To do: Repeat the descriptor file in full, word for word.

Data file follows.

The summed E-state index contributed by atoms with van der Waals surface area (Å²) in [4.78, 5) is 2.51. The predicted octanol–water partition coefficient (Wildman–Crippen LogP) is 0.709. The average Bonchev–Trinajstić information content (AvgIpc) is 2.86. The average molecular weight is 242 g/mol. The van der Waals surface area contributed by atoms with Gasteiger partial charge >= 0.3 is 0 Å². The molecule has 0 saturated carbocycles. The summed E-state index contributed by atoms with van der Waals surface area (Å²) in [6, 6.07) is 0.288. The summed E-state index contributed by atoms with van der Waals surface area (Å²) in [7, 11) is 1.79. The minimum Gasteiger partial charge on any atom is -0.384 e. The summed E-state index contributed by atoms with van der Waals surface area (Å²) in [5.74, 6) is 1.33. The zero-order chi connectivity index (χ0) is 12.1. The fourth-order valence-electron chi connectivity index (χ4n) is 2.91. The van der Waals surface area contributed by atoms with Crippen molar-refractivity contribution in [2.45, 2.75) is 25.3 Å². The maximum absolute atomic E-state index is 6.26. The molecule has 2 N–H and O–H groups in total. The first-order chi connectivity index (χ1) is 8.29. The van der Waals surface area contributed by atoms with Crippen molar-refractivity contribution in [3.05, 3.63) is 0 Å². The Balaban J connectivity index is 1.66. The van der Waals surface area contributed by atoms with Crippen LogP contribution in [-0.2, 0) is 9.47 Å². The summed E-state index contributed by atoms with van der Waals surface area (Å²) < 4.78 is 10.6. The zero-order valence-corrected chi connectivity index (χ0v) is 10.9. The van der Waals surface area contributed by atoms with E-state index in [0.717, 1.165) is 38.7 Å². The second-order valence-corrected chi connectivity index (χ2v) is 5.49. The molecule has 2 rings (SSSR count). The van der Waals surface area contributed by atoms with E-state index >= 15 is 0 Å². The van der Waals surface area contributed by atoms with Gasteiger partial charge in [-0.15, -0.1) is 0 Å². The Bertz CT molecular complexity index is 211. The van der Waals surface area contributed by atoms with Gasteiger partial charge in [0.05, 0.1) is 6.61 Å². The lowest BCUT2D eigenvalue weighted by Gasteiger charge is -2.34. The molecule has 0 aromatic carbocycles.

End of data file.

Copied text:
The summed E-state index contributed by atoms with van der Waals surface area (Å²) in [4.78, 5) is 2.51. The predicted octanol–water partition coefficient (Wildman–Crippen LogP) is 0.709. The average Bonchev–Trinajstić information content (AvgIpc) is 2.86. The average molecular weight is 242 g/mol. The van der Waals surface area contributed by atoms with Gasteiger partial charge >= 0.3 is 0 Å². The molecule has 0 saturated carbocycles. The summed E-state index contributed by atoms with van der Waals surface area (Å²) in [6, 6.07) is 0.288. The summed E-state index contributed by atoms with van der Waals surface area (Å²) in [7, 11) is 1.79. The minimum Gasteiger partial charge on any atom is -0.384 e. The summed E-state index contributed by atoms with van der Waals surface area (Å²) in [5.74, 6) is 1.33. The zero-order chi connectivity index (χ0) is 12.1. The fourth-order valence-electron chi connectivity index (χ4n) is 2.91. The van der Waals surface area contributed by atoms with Crippen molar-refractivity contribution in [2.45, 2.75) is 25.3 Å². The maximum absolute atomic E-state index is 6.26. The molecule has 2 N–H and O–H groups in total. The first-order chi connectivity index (χ1) is 8.29. The van der Waals surface area contributed by atoms with Crippen molar-refractivity contribution in [3.05, 3.63) is 0 Å². The Balaban J connectivity index is 1.66. The van der Waals surface area contributed by atoms with Crippen LogP contribution in [-0.2, 0) is 9.47 Å². The summed E-state index contributed by atoms with van der Waals surface area (Å²) < 4.78 is 10.6. The zero-order valence-corrected chi connectivity index (χ0v) is 10.9. The van der Waals surface area contributed by atoms with E-state index in [0.717, 1.165) is 38.7 Å². The second-order valence-corrected chi connectivity index (χ2v) is 5.49. The molecule has 2 rings (SSSR count). The van der Waals surface area contributed by atoms with E-state index >= 15 is 0 Å². The van der Waals surface area contributed by atoms with Gasteiger partial charge in [-0.15, -0.1) is 0 Å². The Bertz CT molecular complexity index is 211. The van der Waals surface area contributed by atoms with Gasteiger partial charge in [0.05, 0.1) is 6.61 Å². The lowest BCUT2D eigenvalue weighted by Gasteiger charge is -2.34. The molecule has 0 aromatic carbocycles.